The system will always be bias in favour of the players. That is why the CBA needs to have proper structure to prevent things from getting out of hand and hurting the league (and ultimately the players).
There is every reason to believe that owners will misrepresent their finances. Look at the nasty mess from the leaked MLB financial records. Many teams crying poor when the reality was they were rolling in the dough. It's not just aimed at getting better terms with players, but better leases or having arenas built for them, and so on.

I guess the best measure in the absence of our own ability to get that type of data is franchise sales. When a team is clearing hemorrhaging money, no one will buy it unless they can find terms that will help them make a go of it. Phoenix is not worth the current asking price. Someone has to throw money into it to make up the difference. Several teams have seen their franchise values deteriorate. On the other hand, Montreal and Toronto were also recently sold, and Katz paid more for the Oilers than Vinik did for Tampa or the St Louis price. We can then infer that teams that seem to have quick sales are not losing money, and especially if the sale price is higher than the last one or as compared to similar teams.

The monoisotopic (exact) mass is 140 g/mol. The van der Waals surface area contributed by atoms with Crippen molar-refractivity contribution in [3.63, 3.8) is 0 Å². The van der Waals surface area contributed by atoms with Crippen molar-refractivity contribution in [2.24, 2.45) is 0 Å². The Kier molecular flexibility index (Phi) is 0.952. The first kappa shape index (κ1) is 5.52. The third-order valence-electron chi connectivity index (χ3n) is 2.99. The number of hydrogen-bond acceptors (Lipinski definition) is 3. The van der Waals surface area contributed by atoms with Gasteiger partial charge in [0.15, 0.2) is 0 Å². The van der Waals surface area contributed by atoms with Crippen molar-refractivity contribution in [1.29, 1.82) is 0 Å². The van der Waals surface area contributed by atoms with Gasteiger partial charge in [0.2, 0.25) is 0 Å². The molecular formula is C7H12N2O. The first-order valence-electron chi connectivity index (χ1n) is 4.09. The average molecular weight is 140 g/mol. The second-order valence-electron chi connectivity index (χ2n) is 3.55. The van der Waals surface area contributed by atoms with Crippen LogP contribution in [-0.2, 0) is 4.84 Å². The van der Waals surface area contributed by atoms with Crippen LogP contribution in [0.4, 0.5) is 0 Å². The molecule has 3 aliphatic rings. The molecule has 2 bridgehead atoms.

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11-16-2012, 07:21 PM
  #93
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Originally Posted by Fugu View Post
There is every reason to believe that owners will misrepresent their finances. Look at the nasty mess from the leaked MLB financial records. Many teams crying poor when the reality was they were rolling in the dough. It's not just aimed at getting better terms with players, but better leases or having arenas built for them, and so on.

I guess the best measure in the absence of our own ability to get that type of data is franchise sales. When a team is clearing hemorrhaging money, no one will buy it unless they can find terms that will help them make a go of it. Phoenix is not worth the current asking price. Someone has to throw money into it to make up the difference. Several teams have seen their franchise values deteriorate. On the other hand, Montreal and Toronto were also recently sold, and Katz paid more for the Oilers than Vinik did for Tampa or the St Louis price. We can then infer that teams that seem to have quick sales are not losing money, and especially if the sale price is higher than the last one or as compared to similar teams.